Book festival an OK experience
I'm really not sure what I expected at the Baltimore Book Festival ... more well-known authors, more freebies, a new car. Nevertheless, I did expect a little more. I learned, however, a few things to be prepared in greater detail for next year:
1. Check the schedule: I had seen a brief schedule, but I didn't bring it with me, nor did I attempt to obtain one at the festival. There were a handful of things, including a tour of the Peabody Library, that I wish I had attended.
2. Get there early: There were a couple of bargain-book booths, but by the time I went by them, they were already packed. It was tough getting around everyone.
3. Volunteer: My experience would have been better had I been involved, whether with an organization or as an individual. I'll look into that for certain.
In general, I think there were two main reasons I was disappointed. First, the last even similar to this I went to was Book Expo America in New York. There were tens of thousands of people and exhibitors in NYC. It's like when you have the greatest slice of pizza ever baked, then a week later, you have a piece that's pretty good. In the past, you would have thought that piece was great, but having tasted pizza from heaven, you're comparing against that instead.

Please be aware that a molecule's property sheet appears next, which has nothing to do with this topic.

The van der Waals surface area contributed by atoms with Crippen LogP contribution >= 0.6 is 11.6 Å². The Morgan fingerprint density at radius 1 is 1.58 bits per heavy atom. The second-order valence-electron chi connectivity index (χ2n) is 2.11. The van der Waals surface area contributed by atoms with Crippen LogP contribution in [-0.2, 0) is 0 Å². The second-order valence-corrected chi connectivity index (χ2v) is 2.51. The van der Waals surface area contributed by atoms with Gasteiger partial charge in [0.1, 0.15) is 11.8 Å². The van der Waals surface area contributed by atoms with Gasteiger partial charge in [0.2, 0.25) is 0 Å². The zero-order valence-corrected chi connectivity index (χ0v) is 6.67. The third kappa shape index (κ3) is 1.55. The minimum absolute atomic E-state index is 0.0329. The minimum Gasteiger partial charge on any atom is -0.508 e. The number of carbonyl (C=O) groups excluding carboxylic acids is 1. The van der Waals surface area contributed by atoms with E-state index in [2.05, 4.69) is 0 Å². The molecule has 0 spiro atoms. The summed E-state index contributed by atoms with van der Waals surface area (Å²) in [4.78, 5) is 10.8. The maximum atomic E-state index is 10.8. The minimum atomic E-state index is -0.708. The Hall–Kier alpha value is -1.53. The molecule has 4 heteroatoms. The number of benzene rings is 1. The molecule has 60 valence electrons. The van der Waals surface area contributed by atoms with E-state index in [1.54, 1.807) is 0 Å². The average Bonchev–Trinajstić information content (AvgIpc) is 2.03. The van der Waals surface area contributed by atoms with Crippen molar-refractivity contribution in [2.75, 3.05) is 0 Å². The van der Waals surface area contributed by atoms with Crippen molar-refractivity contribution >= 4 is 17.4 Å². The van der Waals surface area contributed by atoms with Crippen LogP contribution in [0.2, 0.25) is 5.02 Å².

Secondly, I was turned off from the beginning about the book festival due to the prices for individual authors. The price was $75 for just one day of the event. Although the book festival doesn't take a cut of your earnings, unless you can sell a lot of books, it's tough to make a decent return. I spoke with one author, who said he had sold three or four books. The area for individual authors was pretty small, in my opinion. There were 15-20 a day.
To make the authors' area better, I would recommend charging a smaller fee for exhibitors (maybe $20) and also taking care of the payments. As it stood, purchases could be made only with cash or check. This was a huge disadvantage to other booths that had credit card processing. Also, I don't understand why the author space was as limited as it was. They should open up additional space within the constraints of the festival area. After all, isn't the event about books?